[R] Making a new package: licence

Prof Brian Ripley ripley at stats.ox.ac.uk
Sat Jul 9 10:41:54 CEST 2011

Because the common FOSS licenses are installed with R, CRAN asks you 
to refer to those copies not distribute your own.  See 'Writing R 

I agree that most R packages are lacking copyright statements (which 
is a separate issue, and whose purpose varies by jurisdiction: 
provided ownership is clear, they are not needed in the UK according 
to an IP lawyer acquaintance of mine).  For any 'public' R package the 
authorship should be made clear: most often the Author: field in the 
DESCRIPTION file suffices.

There is one issue which this thread has missed and may affect the 
licence.  If your package is pure R code and R acts as the 
interpreter, the licence of R does not (according to most people) come 
into play.  If you start linking to R's internals via compiled code or 
via .Internal calls, you may well be making a derivative work.  See 
for example 
http://www.gnu.org/licenses/gpl-faq.html#IfInterpreterIsGPL (which is 
the GPL-3 FAQ, only one of the two licences available for R, and that 
interpretation is not the only one).

On Fri, 8 Jul 2011, Barry Rowlingson wrote:

> On Fri, Jul 8, 2011 at 4:16 PM, Federico Calboli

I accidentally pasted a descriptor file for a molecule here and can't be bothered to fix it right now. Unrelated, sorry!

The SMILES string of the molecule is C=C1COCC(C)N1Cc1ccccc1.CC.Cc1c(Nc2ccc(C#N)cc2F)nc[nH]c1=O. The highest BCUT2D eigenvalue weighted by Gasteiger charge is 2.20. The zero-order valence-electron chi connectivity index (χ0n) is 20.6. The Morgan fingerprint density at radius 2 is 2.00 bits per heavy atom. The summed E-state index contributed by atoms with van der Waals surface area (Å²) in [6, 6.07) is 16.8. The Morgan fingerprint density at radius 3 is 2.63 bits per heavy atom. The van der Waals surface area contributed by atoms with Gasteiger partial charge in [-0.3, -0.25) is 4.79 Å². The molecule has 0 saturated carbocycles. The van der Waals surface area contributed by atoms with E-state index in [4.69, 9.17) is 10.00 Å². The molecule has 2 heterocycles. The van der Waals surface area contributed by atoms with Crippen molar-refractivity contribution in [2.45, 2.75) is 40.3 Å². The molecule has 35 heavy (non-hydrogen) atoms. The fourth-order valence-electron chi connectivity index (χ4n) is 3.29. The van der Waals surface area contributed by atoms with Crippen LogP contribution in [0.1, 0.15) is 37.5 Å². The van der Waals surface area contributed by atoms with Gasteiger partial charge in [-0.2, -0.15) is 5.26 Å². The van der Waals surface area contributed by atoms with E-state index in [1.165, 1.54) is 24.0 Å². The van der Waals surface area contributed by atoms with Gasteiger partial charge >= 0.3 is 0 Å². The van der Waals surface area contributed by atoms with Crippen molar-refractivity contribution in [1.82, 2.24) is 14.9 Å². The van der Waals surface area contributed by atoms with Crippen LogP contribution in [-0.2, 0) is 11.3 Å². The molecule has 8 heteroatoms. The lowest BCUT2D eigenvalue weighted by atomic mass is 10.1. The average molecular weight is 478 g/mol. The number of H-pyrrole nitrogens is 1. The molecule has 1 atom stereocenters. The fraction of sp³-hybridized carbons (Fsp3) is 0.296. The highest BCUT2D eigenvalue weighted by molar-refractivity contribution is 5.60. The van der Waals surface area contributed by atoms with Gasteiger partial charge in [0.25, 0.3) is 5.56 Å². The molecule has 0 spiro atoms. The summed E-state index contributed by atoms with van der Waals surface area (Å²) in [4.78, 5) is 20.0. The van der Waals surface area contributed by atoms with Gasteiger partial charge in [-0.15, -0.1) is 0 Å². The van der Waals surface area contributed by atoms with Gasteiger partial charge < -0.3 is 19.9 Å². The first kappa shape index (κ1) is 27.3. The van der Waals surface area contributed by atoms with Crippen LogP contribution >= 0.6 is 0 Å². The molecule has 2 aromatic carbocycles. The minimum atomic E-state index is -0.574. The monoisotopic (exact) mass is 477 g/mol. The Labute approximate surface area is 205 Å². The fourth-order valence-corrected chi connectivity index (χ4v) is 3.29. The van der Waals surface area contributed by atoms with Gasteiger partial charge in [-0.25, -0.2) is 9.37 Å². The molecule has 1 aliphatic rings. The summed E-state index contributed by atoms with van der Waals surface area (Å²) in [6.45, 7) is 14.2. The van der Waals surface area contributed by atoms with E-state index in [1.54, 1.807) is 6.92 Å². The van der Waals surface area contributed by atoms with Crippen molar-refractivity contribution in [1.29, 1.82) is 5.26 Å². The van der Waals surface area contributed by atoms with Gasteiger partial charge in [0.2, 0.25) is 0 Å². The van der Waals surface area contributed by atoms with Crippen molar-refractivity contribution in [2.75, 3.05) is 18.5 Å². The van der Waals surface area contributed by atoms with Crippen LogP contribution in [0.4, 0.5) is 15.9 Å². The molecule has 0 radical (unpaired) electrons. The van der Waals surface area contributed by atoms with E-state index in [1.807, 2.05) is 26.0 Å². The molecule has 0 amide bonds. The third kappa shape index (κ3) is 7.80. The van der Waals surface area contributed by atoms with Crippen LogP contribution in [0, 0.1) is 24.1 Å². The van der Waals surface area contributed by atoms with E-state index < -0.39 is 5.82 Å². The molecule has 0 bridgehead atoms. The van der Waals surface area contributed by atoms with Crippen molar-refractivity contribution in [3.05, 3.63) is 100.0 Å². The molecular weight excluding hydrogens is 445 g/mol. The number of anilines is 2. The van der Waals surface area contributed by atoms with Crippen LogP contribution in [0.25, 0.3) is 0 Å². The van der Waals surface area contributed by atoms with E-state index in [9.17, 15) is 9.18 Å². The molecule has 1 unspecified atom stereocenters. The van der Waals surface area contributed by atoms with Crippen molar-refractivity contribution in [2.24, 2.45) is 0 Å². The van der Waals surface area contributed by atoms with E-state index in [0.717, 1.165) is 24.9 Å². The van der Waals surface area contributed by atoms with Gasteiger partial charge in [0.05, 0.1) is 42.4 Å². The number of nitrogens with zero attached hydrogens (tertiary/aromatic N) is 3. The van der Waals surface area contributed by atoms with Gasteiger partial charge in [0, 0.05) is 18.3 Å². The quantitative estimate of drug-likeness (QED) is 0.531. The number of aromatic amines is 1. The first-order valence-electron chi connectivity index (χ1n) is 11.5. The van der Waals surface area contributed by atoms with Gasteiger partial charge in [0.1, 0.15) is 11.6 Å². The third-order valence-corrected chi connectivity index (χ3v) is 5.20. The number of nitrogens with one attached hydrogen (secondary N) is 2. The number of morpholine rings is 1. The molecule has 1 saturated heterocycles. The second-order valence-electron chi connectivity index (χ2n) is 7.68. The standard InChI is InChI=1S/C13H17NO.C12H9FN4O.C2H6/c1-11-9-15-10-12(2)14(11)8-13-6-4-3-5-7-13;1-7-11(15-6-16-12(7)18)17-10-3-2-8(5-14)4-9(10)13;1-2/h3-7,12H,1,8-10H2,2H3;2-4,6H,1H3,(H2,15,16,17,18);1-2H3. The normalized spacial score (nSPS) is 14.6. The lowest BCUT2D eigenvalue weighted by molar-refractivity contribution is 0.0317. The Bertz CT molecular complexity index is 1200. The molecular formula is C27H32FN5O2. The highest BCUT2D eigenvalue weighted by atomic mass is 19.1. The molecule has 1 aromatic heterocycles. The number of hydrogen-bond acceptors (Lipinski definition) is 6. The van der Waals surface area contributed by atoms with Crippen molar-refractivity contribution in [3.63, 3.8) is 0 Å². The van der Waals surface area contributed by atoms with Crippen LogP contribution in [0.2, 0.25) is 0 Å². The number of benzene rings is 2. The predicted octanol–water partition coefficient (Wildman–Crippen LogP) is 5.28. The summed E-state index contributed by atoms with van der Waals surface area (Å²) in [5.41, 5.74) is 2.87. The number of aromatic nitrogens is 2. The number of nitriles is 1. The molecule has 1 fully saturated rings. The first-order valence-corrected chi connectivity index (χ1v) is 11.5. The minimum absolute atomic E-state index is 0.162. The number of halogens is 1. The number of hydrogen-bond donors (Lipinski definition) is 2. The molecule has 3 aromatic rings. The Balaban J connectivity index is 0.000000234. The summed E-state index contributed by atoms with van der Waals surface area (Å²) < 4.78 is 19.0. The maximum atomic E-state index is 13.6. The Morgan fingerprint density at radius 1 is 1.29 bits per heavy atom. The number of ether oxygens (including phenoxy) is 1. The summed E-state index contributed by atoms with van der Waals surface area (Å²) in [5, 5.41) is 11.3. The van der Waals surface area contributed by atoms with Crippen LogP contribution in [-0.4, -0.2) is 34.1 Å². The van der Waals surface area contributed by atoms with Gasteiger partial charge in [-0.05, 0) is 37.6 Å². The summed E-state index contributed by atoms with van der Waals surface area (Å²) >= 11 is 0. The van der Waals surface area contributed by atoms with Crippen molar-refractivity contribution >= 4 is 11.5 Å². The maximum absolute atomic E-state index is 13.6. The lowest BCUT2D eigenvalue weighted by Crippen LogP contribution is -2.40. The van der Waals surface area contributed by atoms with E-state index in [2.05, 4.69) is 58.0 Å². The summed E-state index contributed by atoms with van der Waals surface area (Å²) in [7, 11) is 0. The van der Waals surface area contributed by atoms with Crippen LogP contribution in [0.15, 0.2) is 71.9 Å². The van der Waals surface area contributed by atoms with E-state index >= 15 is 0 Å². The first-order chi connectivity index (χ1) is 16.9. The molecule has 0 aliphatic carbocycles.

> <f.calboli at imperial.ac.uk> wrote:
>> The vast majority of CRAN libraries seem to be released under some sort of GPL version. I never seen a license though.
> You're right. The GNU people say "should":
> http://www.gnu.org/licenses/gpl-howto.html
> ---
> You should also include a copy of the license itself somewhere in the
> distribution of your program. All programs, whether they are released
> under the GPL or LGPL, should include the text version of the GPL. In
> GNU programs the license is usually in a file called COPYING.
> ---
> But it seems you have to add a copyright and permission notice to every file:
> ---
> Whichever license you plan to use, the process involves adding two
> elements to each source file of your program: a copyright notice (such
> as “Copyright 1999 Terry Jones”), and a statement of copying
> permission, saying that the program is distributed under the terms of
> the GNU General Public License (or the Lesser GPL).
> ---
> I just picked one random R package from CRAN ("tgram") and it doesn't
> comply (no copyright mention, no LICENSE file, just License: GPL (>=2)
> in the DESCRIPTION). I suspect most of my own code doesn't comply
> either. Told you I wasn't a lawyer...
> Barry
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Brian D. Ripley,                  ripley at stats.ox.ac.uk
Professor of Applied Statistics,  http://www.stats.ox.ac.uk/~ripley/
University of Oxford,             Tel:  +44 1865 272861 (self)
1 South Parks Road,                     +44 1865 272866 (PA)
Oxford OX1 3TG, UK                Fax:  +44 1865 272595

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